Brazil is home to hundreds of thousands of Roma. Like many European Roma they have spent centuries on the margins of society. Now Brazil's government is taking steps to stop their culture dying out.
"Our days are hard. People run away from us. They are scared," says Elizete de Cardoso, wife of the head of the encampment at Itaquaquecetuba, on the outskirts of São Paulo.
Inside the orange tents, women in long, colourful dresses squat on the dirt floors drinking coffee. They meld with the patchwork of shiny pans, bunk beds, high-tech TVs and sound systems. They have just returned from their daily journey to the city centre where they read palms, earning the equivalent of US$10-12 a day.
The camp lacks electricity and running water, although the families have lived there for over 20 years. There are no toilets: all 100 residents use a corner hidden behind an abandoned building.
Only a handful of local administrations provide land for the Roma. In many places, as in Itaquaquecetuba, they live on private land and risk ejection at any time. But change is coming.
In 2006 a National Roma Day was declared. Last year the Culture Ministry established annual prizes for initiatives that preserve and disseminate Roma culture.
A guide to Roma rights has been released. Its author, a Roma lawyer from Rio de Janeiro, Mirian Stanescon, says: "It's the first time a government has listened to the Roma."
Back at the camp, girls in colourful dresses scamper about. Few have ever attended school. The government estimates that 90 per cent of Roma living in camps are illiterate. Leatherworker Claudinei Pereira recalls his struggle to get his oldest child into school: "When I told schools I was a gypsy, they said there were no vacancies."
Many Roma speak their own language in the camps. Many do not have a birth certificate. Arranged marriages of 13 to 15-year-olds are common.
Jobs have changed, however. Instead of the traditional horse-trading, the main goods are used cars, often unlicenced. "We sell and exchange cars, used goods, and equipment from Paraguay," says Euclides Ferreira, the camp's chief.
The Deputy Secretary for Human Rights Promotion, Perly Cipriano, says his department is trying to persuade local administrations to help the Roma. The main problem, he says, is lack of information. There is no authoritative documentation of Roma culture and needs.
Problems are not new to the Roma. The first to arrive in Brazil were deported from Portugal between the 16th and 18th centuries. Once here, their language was forbidden, they were persecuted by local governments, and sent from town to town. In the 1700s some towns in the state of Minas Gerais requested other citizens to detain Roma and seize their goods.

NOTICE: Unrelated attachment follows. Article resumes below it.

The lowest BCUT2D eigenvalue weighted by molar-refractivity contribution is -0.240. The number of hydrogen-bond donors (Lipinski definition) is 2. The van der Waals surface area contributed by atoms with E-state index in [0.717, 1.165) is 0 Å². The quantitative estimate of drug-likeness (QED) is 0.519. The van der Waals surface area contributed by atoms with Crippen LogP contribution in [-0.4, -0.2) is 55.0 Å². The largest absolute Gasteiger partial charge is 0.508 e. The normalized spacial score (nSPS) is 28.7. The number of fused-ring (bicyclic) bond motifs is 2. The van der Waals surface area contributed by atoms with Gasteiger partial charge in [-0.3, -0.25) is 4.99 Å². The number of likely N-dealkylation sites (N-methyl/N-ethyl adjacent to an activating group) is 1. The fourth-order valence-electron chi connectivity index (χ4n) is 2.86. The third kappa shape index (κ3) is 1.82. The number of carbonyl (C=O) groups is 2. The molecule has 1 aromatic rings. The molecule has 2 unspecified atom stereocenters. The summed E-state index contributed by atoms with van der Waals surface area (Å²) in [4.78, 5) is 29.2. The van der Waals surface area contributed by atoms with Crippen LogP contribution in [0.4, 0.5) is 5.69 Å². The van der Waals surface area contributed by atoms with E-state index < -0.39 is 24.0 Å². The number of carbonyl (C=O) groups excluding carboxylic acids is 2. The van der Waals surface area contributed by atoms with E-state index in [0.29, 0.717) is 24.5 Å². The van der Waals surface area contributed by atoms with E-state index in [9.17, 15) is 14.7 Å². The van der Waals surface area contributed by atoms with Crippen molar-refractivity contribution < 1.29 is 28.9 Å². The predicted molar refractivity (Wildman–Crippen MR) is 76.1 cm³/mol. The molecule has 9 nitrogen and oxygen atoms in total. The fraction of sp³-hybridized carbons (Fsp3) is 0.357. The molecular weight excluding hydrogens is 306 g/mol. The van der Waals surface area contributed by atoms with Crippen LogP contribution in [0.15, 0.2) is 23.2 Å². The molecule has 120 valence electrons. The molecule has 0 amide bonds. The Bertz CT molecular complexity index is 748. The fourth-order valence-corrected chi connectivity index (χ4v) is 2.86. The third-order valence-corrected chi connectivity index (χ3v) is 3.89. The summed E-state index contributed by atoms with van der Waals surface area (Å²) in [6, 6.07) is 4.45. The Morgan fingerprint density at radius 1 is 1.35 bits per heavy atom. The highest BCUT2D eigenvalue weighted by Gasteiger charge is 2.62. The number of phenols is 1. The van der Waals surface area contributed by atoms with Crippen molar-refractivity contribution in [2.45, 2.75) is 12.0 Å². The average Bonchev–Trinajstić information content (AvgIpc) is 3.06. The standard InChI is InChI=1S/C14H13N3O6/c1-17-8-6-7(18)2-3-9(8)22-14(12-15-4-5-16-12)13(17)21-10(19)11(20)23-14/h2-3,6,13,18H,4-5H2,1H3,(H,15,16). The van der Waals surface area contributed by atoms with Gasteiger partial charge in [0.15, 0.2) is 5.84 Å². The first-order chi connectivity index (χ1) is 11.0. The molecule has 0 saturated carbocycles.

Other Roma arrived with East European immigrants in the 20th century. They were officially barred but many lied about their identities.
This history of discrimination continues to have consequences today, according to Yáskara Guelpa, Roma representative on the National Commission of Traditional Communities. "There is huge prejudice in health and education. For instance, if a gypsy girl goes to school with a long skirt, the teacher does not understand and asks her to wear trousers – and that is against our culture."
There has never been a national survey of Roma, though the government says the next census will include a Roma category. Independent estimates put their number at between 250,000 and one million.
In many cases, the only state presence in the camps is the police. Father Rocha, a priest with the Catholic organisation Pastoral of the Nomads, has witnessed repeated scenes of police abuse.
"The police do not recognise that the Roma tent is their home and therefore is inviolable according to the constitution. They enter the camps aggressively, kicking the pans on the fire and shouting at people," he says.
"I wish I had studied law to stop police extortion. When they find an undocumented car, for instance, they ask for US$10,000 and the men have to find a way to get it. Once, in a camp in Espírito Santo, I protested and was handcuffed," he recalls.
Not all Brazilian Roma are travellers or poor. Many of those who came with the European immigrants at the beginning of the 20th century are now wealthy and integrated into society. Yáskara Guelpa is a journalist who lives in an expensive house in a well-off neighbourhood of São Paulo. But like many other upper class and middle-class Roma, she says, "I don't go around speaking out about this. The prejudice is still too strong."
Adriana Sbano also feels forced to hide her background. "I work in upper-class schools and simply keep quiet, because you don't know what the reaction will be. I can't risk losing my job", she explains.
Only recently have some upper-class Roma come into the open. Jucelho Dantas da Cruz, biology professor at the State University of Feira de Santana, is one of the few who has never lied about his identity: "Even though some students find it strange, I am a Roma, heart and soul. It would be a crime to deny my origin." Dantas da Cruz travelled around with his mother and father, a horse trader in Bahia. Only at age 15, when his family moved to a city, was he able to study.
Remarkably, Brazil is one of the few countries to have had a president of Roma lineage, Juscelino Kubitchek, who founded the capital, Brasilia, in 1963. But he has never admitted his origins. It was Roma historian Rodrigo Correa Teixeira who found documents proving Kubitchek's grandfather was one of the first Roma from Eastern Europe in Brazil. Nevertheless, Deputy Secretary Perly Cipriano believes policies are moving forward, slowly.
Yáskara Guelpa agrees: "With all the problems and mistakes, we must admit that this government has opened the doors for Roma people to say 'We exist'.
This article first appeared in Guardian Weekly